Kids peer into brown lunch bags Kids peer into brown lunch bags Kids peer into brown lunch bags

7 tricks to pack a healthier lunch

Packing a brown-bag lunch can be a cheaper, healthier alternative to the school cafeteria, but it depends on the foods and snacks you choose. Try these tips for a dentist-approved lunch makeover.

1. Be creative with healthy foods

Healthy doesn’t have to be boring. Use cookie cutters to turn slices of cheddar cheese into stars and hearts. With just a melon-baller and some toothpicks, you can make colorful fruit kebabs out of watermelon, cantaloupe and honeydew.

Is your kid obsessed with dinosaurs? Use a dinosaur-shaped sandwich cutter to add a Jurassic flair to lunchtime.

You can also add a personal touch by including doodles, stickers or fun notes with food trivia.

Did you know...?

Strawberries and raspberries are the only fruits with seeds on the outside.

• A banana is technically a berry.

Carrots aren’t just orange. They can also be red, white, purple and yellow.

Close-up of lunchbox with sandwiches and fresh berries Close-up of lunchbox with sandwiches and fresh berries Close-up of lunchbox with sandwiches and fresh berries

2. Remember the five food groups

For a balanced diet, include all the food groups: fruits, vegetables, grain and protein and dairy. Think outside the box. Veggies can be roasted, fruits can be blended and protein doesn’t have to mean deli meat. Include a hard-boiled egg, a tasty bean dip or some tuna salad.

 

3. Go for whole grain

When choosing bread, go for whole grain. Complex carbs take longer to break down, helping your kid stayed focused on classes longer. Plus, whole grains may even reduce the risk of gum disease and oral cancer, according to clinical nutrition studies.

And it’s not just sandwich bread that can be whole grain. Try whole-grain tortillas, pita bread and pasta.

Students eating lunch at elementary school Students eating lunch at elementary school Students eating lunch at elementary school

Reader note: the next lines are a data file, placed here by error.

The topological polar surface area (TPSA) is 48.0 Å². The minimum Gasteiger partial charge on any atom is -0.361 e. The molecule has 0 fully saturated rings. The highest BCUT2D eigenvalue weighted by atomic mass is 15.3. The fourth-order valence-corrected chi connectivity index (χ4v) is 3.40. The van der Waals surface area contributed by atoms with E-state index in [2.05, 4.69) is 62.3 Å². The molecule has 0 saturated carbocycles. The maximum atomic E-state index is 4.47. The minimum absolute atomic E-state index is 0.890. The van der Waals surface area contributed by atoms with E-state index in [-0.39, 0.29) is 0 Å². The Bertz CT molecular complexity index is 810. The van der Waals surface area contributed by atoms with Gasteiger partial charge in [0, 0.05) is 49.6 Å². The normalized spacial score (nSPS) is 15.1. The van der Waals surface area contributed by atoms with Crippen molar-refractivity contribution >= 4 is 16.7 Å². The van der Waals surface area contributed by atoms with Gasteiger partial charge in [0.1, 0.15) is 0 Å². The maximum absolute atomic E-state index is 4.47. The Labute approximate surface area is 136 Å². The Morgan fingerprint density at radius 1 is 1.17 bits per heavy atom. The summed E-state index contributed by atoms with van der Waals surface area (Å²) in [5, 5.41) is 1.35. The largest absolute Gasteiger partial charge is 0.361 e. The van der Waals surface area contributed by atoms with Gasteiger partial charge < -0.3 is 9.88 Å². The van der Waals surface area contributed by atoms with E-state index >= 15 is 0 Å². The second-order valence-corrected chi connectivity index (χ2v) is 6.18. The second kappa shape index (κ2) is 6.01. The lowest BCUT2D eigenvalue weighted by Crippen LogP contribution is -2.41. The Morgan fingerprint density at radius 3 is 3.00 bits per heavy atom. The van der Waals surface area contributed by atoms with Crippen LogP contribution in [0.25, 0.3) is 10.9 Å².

4. Add dips and sauces

Dips are a great way to spice up your child’s lunch and make eating fun. Hummus, cottage cheese and yogurt make easy, healthy dips. You can also your own savory yogurt (think tzatziki) by mixing plain whole-milk yogurt with herbs and spices. Making your own dips lets you control the ingredients and avoid added sugars. Use drip-free sealable containers to prevent messes.

For dippable snacks, pack baby carrots, celery sticks, strips of bell peppers and apple slices. If your kid loves potato chips, try beet chips, tortilla chips or zucchini chips. Whole-wheat pita cut into strips also makes a great dipper. For more filling options, try using samosas, veggie fritters or chicken fingers.

5. Make it colorful

Colorful foods can brighten up a lunchbox. Entice your kids to eat their veggies by offering a rainbow of choices. Red and orange vegetables are often high in vitamin C (healthy gums), and leafy green veggies are rich in calcium (strong teeth). Stock up on cherry tomatoes, snap peas and dried beet chips for added color.

Kids talking at lunch Kids talking at lunch Kids talking at lunch

6. Rethink sweets

Kids love dessert, but that doesn’t have to mean candy. Satisfy your kid’s sweet tooth with healthier alternatives. Swap out candy with naturally sweet treats like berries and grapes. Instead of a candy bar, try a single square of dark chocolate.

7. Don’t forget about drinks

The high levels of sugar and acid in juice can harm young teeth. Instead of juice boxes, keep your child hydrated with tap water or milk. Fill a reusable water bottle with tap water for an added fluoride boost. When choosing milk, keep it plain. Chocolate and strawberry milk are high in added sugars, so go for unflavored whole milk — a great source of calcium.

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